These works evolved over 6 months through a collaboration between myself, Sarah Kenderdine (EPFL EMPLUS/EPICentre DomeLab), Cedric Maridet, Paul Bourke and National Museum of Australia staff (Margo Neale, Christiane Keller), in close consultation with the relevant communities (including Stanley Douglas, one of the Traditional Owners).
Sarah initiated and directed the overall Travelling Kungkarangkalpa dome project with the NMA for the exhibition and commissioned me to create these two movies during 2016/17, having seen my earlier fulldome work exploring Indigenous Australian astronomy and landscape, Jangurna (2013). French composer Cedric Maridet was engaged to create the ambient soundtrack for the piece.
Walinynga (Cave Hill) recreates an experience of place. I undertook a 5 day shoot in this remarkable landscape in September/October 2016, camping out under the stars away from any night-time light sources - where the skies were perfectly clear and vivid for fulldome astrophotography. The days were hot and bright and dry. The purpose of this journey was to observe, document and somehow respond to the environment, seeking something of its character - a remote and forbidding desert landscape, in the ancient heart of Australia. Most importantly, it is a land still occupied by its traditional owners over thousands of years - littered with artefacts, a named and situated landscape woven with the cosmogony of songlines - including that of the Seven Sisters Tjukurpa. Walinynga is the only extant site in Australia that features rock art that relates to this particular story (for details of this see the companion movie Travelling Kungkarangkalpa: Art Experience).
My observational and creative work involved shooting astrophotographic time-lapse sequences, sunsets and sunrises and immersive imagery of the desert environment (ably assisted by my colleague Chris Henderson), along with capturing ambisonic environmental sound recordings - the breath of the place. Paul Bourke undertook extensive aerial drone and photogrammetric photography of the cave itself, enabling us to create a 3D model of the cave suitable for 3D animation for fulldome visualisation, using virtual cameras within the cave reconstruction. This enabled me to virtually re-shoot sequences within the cave in order to focus on key artworks indicated by the NMA archaeologists.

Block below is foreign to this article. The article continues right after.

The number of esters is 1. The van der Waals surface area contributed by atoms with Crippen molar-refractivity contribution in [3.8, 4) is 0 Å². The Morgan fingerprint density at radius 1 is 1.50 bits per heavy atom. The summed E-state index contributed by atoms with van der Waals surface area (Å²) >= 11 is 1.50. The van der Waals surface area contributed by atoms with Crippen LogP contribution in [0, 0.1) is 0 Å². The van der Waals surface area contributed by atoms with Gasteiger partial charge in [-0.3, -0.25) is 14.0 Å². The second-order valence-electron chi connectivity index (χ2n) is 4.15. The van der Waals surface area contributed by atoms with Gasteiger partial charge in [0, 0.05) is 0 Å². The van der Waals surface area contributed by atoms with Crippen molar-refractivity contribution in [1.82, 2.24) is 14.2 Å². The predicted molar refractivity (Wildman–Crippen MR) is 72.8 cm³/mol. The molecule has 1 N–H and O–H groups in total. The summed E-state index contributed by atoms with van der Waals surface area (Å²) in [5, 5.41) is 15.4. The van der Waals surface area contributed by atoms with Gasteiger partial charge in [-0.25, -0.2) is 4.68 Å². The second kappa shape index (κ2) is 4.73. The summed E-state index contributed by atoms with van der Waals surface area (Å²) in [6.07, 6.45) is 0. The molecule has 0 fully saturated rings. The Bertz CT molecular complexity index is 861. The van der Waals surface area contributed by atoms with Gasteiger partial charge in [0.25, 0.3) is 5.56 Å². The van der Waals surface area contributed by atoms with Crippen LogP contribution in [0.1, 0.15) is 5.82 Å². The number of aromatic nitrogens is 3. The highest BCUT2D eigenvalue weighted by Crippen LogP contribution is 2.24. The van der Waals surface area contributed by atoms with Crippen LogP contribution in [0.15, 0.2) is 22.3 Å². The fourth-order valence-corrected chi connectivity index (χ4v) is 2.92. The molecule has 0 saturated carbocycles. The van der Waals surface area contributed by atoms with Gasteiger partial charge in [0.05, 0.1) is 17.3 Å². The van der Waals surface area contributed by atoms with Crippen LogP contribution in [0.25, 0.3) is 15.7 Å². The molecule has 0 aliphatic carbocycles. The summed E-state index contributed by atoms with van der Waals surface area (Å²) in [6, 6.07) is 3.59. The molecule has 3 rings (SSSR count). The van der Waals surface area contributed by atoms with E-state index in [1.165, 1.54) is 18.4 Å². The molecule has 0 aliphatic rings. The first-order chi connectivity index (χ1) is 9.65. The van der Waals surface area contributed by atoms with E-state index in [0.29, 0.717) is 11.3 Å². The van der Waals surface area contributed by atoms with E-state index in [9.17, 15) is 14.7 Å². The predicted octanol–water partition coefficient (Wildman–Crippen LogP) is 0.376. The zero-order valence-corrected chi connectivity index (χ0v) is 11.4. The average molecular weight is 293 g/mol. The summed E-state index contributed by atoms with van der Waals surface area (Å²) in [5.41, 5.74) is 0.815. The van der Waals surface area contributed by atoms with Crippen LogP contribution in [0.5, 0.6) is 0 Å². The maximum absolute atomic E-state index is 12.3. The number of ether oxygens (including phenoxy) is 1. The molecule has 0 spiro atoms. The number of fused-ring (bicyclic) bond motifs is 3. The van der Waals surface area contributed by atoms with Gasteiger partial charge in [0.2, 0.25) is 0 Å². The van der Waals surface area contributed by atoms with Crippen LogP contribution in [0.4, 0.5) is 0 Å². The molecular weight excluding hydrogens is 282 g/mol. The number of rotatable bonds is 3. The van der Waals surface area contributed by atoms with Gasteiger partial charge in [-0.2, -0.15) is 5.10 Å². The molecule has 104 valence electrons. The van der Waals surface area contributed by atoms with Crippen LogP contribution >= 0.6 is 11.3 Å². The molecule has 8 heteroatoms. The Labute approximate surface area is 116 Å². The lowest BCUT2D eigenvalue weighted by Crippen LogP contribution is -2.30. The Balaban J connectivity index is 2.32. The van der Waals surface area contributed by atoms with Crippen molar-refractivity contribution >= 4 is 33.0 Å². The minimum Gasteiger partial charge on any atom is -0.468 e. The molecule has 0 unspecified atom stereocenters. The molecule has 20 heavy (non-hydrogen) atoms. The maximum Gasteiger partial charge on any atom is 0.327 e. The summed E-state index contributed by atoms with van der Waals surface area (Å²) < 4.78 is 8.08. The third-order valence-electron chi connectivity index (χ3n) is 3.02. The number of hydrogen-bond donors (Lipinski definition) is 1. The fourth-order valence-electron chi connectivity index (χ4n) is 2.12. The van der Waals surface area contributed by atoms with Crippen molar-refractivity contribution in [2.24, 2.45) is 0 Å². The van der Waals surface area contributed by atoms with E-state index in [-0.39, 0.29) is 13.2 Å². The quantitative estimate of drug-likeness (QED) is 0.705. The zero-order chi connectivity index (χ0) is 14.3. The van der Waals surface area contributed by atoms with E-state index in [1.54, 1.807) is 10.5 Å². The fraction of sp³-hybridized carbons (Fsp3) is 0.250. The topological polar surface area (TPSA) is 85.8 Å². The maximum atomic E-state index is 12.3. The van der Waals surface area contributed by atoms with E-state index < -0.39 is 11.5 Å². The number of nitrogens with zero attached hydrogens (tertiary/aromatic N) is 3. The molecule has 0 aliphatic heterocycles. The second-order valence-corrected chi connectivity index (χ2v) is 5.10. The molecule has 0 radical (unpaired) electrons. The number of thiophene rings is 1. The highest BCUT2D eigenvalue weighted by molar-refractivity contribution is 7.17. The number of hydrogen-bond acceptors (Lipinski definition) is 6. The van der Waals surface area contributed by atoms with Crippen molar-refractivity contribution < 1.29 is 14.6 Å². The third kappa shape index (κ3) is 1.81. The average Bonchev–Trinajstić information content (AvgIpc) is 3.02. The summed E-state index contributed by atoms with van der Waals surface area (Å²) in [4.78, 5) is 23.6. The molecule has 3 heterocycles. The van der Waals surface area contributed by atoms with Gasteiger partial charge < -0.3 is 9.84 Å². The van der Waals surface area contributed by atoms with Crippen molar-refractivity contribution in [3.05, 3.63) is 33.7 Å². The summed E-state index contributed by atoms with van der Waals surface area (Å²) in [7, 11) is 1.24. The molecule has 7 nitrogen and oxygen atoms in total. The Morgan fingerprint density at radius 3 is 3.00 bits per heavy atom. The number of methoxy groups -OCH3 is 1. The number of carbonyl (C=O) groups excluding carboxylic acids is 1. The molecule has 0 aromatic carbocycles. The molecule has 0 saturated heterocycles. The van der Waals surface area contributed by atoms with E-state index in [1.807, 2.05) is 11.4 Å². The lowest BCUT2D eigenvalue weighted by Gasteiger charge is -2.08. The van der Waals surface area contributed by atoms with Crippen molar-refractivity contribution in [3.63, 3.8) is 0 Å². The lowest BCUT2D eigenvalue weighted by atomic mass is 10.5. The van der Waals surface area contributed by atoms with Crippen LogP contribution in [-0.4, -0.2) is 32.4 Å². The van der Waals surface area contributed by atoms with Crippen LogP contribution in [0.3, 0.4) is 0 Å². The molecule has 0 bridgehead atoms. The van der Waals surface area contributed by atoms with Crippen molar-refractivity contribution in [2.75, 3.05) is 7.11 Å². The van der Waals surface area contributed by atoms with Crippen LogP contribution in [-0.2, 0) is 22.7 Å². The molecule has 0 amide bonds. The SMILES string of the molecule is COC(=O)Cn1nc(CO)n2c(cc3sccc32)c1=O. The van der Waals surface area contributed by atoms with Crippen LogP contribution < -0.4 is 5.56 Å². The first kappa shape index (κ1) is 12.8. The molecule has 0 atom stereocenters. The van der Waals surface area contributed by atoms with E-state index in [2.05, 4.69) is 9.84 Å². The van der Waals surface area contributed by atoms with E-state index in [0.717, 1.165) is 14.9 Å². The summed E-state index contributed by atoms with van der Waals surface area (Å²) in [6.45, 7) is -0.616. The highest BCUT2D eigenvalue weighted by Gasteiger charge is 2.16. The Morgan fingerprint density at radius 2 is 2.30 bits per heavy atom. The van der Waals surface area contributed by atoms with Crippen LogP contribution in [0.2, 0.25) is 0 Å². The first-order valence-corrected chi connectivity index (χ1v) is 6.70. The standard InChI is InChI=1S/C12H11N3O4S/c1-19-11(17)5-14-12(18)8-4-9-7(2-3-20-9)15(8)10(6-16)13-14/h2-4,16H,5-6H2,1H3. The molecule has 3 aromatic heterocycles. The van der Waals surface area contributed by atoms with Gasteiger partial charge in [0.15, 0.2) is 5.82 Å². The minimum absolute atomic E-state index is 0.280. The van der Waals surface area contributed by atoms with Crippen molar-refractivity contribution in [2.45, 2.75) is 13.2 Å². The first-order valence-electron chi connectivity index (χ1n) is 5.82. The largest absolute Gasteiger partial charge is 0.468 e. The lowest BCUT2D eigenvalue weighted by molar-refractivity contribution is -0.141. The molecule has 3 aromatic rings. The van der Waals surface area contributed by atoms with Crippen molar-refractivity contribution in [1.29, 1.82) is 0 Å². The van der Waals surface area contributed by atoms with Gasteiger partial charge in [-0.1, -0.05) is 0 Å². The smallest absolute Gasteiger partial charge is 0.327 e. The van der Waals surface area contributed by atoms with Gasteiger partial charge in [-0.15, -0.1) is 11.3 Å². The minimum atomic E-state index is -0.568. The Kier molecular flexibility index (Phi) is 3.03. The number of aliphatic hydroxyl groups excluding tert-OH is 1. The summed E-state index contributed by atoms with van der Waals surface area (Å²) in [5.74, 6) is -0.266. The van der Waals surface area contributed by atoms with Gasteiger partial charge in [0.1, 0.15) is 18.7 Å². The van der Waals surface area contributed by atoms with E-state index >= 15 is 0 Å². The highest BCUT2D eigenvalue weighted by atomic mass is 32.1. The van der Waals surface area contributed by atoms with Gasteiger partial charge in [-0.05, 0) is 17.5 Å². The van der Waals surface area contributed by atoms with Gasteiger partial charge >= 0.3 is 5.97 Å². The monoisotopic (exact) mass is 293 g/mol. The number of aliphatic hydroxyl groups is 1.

Following a couple of meetings in Canberra, Sarah, Christiane and I worked on the storyboard together, based upon these source materials, and the movie went through various iterations previewed on the EPICentre DomeLab 4k dome in Sydney with Sarah, NMA staff and the Traditional Owners, during early to mid- 2017. Working remotely with Sarah (mainly via email or video conferencing from her base in Switzerland) all visualisation, animation, post and edit was undertaken at my studios in Hobart, Tasmania, where I drew all the pieces together for the final work you see here: a complex iterative process involving a great deal of experimentation in creating the shots, layering animation and effects, compositing, colour-grading and deciding upon look-and-feel, pacing and tempo. In concert with Cedric's evocative soundscape, the result is a piece that draws together the sense of ancient landscape, the mysterious artworks within the cave, the wonderful Anangu nomenclature spoken by Stanley, and the cosmological connections with the night sky - imparting some of the sense of deep time that effuses the place.
Credits: Produced by Sarah Kenderdine and Peter Morse for the National Museum of Australia Directed by Peter Morse and Sarah Kenderdine Director of Photography & Fulldome Visualisation: Peter Morse Audio Design: Cedric Maridet Narrative Elements: Stanley Douglas Fulldome Time-lapse Photography: Peter Morse Time-Lapse Motion Control & Technical Support: Chris Henderson & Peter Morse Panoramic HDR Photography: Peter Morse & Paul Bourke Photogrammetry & 3D Scene Reconstruction: Paul Bourke & Peter Morse Fisheye and Drone Photography: Paul Bourke 3D Animation and Special Effects: Peter Morse Fulldome Post Production, Edit & Compositing, Rendering & Slicing: Peter Morse Ambisonic Field Audio Recording: Peter Morse Community Liaison: Lee Brady, Diana James Story Consultants: Margo Neale, Christiane Keller (National Museum of Australia)
Created for DomeLab - a research infrastructure project led by Professor Sarah Kenderdine supported by the Australian Research Council in collaboration with 11 organisations including the National Museum of Australia
Premiere: Tracking the Seven Sisters, National Museum of Australia, 14 September 2017 - 25 February 2018
Special thanks to: Tomasz Bednarz, Rob Lawther & Kathy Yeh (EPICentre, UNSW).
Funding: Travelling Kungkarangkalpa: Walinynga (Cave Hill) was funded jointly by National Museum of Australia and DomeLab via the Australian Research Council. Additional field support by Peter Morse. Additional compute support by EPICentre UNSW, Peter Morse and the University of Tasmania..